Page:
In the far north is the historical province of Minho, tucked up against the border with Galicia. It’s a pocket of Portugal unaffected by tourism, indifferent to modernity, where no one is ever in much of a hurry. It is a place where the clocks seem to tick a little slower...
Great agricultural terraces wrap around the hillsides, dotted with Iron Age monuments and threaded together with old cobbled paths. Grapes ripen in peaceful vineyards, pilgrims tread their way along the Caminho to Santiago and a web of flowing rivers spill out into the clear blue Atlantic ocean.
A bit of all of that variety is what we’ll briefly share with you here. And then on your holiday, if we can tempt you.
Minho is probably Portugal’s best-kept secret, a place full of traditions that have been preserved over time. This was really the birthplace of the Portuguese kingdom, so its towns and villages are some of the oldest in the country. Its territory also carries vestiges history all the way back to Roman occupation, such as the spectacular 2,000-year-old footbridge that crosses the river in Ponte de Lima.
This is one of the best places to get to know ‘real’ Portugal, because even though it gained in popularity in recent years, Minho hasn’t faced the huge tourism growth the major cities or the Algarve have experienced, and its towns still preserve their authenticity and slow pace of life. It also has some of the best scenery you could hope to see here...
Timeless terraces From the vineyards and rivers of the lowlands, the road to Alto Minho climbs up through silent pine forests to a startling landscape of ancient terraced fields, wrapping around hillsides and off into the distance. These are the great ‘socalcos’ of Sistelo.
The old cobbled paths you’ll follow alongside them have been eroded over centuries by the click and clang of ox carts. Though few visitors come here, they feel far from lonely. Push on up into the high pastures and you’ll stumble across ancient shepherd huts, inherited from the Iron Age and still in use until not so long ago and the fields are still worked by women dressed in black, as they always have been. Amid all of this is where you’ll start your walking holiday. Or a driving holiday if you prefer.
We hope you like the sound of it.
Pilgrim paths The Caminho Português splits into two branches in the northern Minho region, one following the coast, the other ducking inland. As a route to Santiago it is second in popularity only to the Camino Francés across northern Spain. So just as with its more famous cousin, we take care in sharing with you the more scenic and atmospheric sections, as part of your walking holiday.
Walking along these for a day does not make you a pilgrim. It won’t grant you forgiveness for your sins. But it does give you a little window into the character of the Caminho (as it’s known here), walking in the footsteps of pilgrims from all across the world, most of whom are happy to chat and share their experiences with you.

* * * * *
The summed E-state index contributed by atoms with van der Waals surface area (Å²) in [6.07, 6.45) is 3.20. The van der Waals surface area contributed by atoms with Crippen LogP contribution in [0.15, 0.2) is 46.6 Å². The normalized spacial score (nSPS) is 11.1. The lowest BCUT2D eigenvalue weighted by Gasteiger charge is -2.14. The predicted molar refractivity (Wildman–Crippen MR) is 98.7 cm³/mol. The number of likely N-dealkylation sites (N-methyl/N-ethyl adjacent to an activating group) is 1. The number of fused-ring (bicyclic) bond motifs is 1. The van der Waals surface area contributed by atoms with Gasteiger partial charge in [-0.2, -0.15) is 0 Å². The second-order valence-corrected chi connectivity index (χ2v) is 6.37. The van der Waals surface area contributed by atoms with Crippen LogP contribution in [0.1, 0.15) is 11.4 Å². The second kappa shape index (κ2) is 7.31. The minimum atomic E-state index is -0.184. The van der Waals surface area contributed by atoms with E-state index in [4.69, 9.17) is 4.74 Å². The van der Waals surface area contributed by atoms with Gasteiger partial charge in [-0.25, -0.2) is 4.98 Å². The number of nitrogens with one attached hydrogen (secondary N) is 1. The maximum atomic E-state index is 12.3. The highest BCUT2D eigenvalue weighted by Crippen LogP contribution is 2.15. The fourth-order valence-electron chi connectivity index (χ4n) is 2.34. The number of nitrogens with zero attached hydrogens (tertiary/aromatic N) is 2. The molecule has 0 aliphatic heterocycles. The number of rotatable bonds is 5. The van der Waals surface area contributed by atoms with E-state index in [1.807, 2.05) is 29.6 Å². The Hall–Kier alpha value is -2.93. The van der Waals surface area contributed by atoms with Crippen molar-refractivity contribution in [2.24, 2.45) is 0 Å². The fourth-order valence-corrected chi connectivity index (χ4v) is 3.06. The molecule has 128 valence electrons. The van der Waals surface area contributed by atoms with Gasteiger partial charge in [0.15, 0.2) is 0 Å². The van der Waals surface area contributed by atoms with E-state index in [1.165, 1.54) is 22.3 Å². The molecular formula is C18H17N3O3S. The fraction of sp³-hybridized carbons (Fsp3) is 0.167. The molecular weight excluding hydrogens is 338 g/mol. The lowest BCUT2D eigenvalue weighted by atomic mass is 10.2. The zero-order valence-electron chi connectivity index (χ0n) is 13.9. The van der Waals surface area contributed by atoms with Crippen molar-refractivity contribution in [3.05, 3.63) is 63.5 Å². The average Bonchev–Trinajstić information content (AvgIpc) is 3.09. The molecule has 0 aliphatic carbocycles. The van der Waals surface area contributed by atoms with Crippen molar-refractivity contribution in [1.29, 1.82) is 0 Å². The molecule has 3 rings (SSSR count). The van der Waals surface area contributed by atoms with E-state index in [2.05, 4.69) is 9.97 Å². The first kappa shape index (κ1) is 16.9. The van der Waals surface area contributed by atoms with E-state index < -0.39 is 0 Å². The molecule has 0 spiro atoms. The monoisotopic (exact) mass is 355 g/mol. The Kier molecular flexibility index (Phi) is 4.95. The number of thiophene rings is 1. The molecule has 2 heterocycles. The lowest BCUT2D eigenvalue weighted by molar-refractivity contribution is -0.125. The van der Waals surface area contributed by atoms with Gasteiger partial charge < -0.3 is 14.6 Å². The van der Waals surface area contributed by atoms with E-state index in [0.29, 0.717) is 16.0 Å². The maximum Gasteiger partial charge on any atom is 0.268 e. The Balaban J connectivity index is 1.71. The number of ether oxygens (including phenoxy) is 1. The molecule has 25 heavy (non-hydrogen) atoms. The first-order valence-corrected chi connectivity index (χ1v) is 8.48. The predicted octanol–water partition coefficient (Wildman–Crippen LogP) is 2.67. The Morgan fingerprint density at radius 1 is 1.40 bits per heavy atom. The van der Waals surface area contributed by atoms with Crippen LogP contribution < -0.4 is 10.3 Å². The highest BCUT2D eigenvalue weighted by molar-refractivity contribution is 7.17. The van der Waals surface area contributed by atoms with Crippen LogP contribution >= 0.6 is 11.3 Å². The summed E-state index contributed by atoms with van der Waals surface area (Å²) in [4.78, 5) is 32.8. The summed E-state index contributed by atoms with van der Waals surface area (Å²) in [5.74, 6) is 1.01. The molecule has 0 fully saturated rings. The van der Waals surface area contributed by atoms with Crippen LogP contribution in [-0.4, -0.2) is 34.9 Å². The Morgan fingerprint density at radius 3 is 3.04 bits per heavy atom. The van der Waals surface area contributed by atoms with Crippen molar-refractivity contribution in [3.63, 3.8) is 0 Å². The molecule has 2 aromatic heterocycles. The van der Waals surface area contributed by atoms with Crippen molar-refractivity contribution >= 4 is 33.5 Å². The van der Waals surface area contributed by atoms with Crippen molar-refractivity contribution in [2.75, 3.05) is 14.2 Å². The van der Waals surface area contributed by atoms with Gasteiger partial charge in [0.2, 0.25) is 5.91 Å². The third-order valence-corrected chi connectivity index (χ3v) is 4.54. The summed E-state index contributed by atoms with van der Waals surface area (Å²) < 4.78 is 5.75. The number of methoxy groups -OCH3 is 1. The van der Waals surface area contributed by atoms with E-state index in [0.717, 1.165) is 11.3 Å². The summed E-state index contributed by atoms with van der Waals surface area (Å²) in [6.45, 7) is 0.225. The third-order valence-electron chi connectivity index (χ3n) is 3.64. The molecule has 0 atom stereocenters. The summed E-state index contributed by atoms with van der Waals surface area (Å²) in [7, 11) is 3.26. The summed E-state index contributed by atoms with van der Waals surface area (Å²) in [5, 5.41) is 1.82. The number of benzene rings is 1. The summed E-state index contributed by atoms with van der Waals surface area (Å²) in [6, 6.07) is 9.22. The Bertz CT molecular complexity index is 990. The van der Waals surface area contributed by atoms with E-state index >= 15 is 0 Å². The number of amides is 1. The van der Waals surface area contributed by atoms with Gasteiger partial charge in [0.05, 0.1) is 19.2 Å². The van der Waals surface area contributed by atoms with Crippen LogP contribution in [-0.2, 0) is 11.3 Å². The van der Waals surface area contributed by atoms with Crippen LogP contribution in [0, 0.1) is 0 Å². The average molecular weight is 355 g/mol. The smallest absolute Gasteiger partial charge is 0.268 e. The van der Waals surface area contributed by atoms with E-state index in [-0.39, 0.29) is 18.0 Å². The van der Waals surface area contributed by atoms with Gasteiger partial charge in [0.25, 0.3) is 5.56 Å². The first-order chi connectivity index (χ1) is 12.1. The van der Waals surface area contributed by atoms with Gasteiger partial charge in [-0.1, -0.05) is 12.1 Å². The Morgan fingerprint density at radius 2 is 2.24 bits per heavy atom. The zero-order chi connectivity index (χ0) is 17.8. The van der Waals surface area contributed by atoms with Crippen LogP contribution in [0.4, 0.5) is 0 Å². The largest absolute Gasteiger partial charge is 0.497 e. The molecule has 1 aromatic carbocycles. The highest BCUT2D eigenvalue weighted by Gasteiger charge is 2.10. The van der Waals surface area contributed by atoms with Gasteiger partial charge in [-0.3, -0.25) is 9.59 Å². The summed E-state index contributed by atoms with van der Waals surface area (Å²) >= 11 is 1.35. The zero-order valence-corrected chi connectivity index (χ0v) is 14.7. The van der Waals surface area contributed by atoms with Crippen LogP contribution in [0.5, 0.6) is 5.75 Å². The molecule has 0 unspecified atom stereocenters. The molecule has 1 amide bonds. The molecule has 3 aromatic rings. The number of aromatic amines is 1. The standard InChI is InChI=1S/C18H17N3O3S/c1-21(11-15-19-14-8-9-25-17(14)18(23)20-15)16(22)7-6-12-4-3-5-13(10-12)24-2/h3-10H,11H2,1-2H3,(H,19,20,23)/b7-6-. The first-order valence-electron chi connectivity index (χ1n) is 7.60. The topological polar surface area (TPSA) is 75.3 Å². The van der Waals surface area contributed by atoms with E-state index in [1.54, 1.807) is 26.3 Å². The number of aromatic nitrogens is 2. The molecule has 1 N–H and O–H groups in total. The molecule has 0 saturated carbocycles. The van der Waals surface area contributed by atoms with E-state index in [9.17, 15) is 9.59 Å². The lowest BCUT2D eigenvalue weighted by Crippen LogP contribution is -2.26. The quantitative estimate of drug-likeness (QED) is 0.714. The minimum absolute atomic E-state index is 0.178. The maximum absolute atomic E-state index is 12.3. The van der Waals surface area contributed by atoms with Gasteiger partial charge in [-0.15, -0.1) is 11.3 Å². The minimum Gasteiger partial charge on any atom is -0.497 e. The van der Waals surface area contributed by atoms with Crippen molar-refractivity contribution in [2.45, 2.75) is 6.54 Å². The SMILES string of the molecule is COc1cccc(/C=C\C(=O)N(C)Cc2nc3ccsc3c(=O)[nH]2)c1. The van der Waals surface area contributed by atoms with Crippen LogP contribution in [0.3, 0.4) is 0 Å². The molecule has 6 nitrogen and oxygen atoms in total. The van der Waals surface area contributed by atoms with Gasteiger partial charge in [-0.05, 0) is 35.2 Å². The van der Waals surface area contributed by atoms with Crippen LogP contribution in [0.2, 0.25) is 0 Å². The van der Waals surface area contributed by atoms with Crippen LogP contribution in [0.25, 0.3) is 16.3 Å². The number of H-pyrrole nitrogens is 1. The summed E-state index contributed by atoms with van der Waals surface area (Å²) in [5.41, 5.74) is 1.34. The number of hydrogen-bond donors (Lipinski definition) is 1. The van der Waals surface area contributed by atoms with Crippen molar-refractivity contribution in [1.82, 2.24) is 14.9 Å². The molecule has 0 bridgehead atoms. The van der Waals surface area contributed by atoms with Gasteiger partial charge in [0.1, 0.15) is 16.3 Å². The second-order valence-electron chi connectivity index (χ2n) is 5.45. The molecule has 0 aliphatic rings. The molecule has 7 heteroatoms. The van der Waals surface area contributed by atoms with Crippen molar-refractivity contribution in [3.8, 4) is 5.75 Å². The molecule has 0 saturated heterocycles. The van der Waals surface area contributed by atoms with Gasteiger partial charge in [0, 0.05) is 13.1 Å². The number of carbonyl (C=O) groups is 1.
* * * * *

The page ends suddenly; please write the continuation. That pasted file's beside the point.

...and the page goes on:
Flowing waters Cobbled mountain trails and pilgrim pathways give way to water as you pick up the course of the Vez, Lima and Minho rivers. We’ve always found something so relaxing about walking alongside gently flowing water, friendly greetings exchanged with locals passers by, birds zipping across the surface and chirping melodically in the trees. If the mood takes you, there are various points you can hop in for a refreshing swim. On the latter stretch, you can even let the bike do the work if you choose to cycle from the fortress town of Valença alongside the Minho River to Vila Nova de Cerveira, a little town known for its Saturday market and artistic events.
There's also a great spot to zip across the water into Galicia in Spain, where stunning views back to Portugal, fresh seafood by the harbour and the hilltop remains of a large Iberían settlement can be enjoyed on a day trip.
Clear blue sea Portugal has always looked towards the sea. For a day or two, so will you. It was from this rugged, wild Atlantic coastline that for centuries, Portuguese sailors carried cod across the Atlantic from Newfoundland and from which ships set sail to discover new worlds, spread its language and religion and increase its wealth. Up here, these seafaring exploits are evidenced in the palaces and churches which fill the centre of nearby Viana do Castelo and in the coastal windmills, old stone forts and lonely lighthouses which line sandy fishermen pathways. Always to your right is the shimmering blue surface of the Atlantic, lapping at sandy shores.
How to visit Minho with Pura Aventura We’d love to talk to you about Minho. Our walking holiday here is ours and ours alone. It’s a curation of what we think are the most spectacular, the most diverse, the most culturally interesting pathways in this little nook of a Portugal few see. As the above suggests, you start in sleepy hills, come down to the pilgrim paths and flowing rivers and wind up on the Atlantic coast, you and the windmills. That’s a week or so of pretty good walking in our book.
If you want to add on a few days toasting your trip in Porto or in the Douro valley, let’s do that. If you’d rather pick and choose the best walks from the trip and fold them into a bespoke driving holiday in Portugal, we can do that too. Take a look at the trip ideas below and let us know.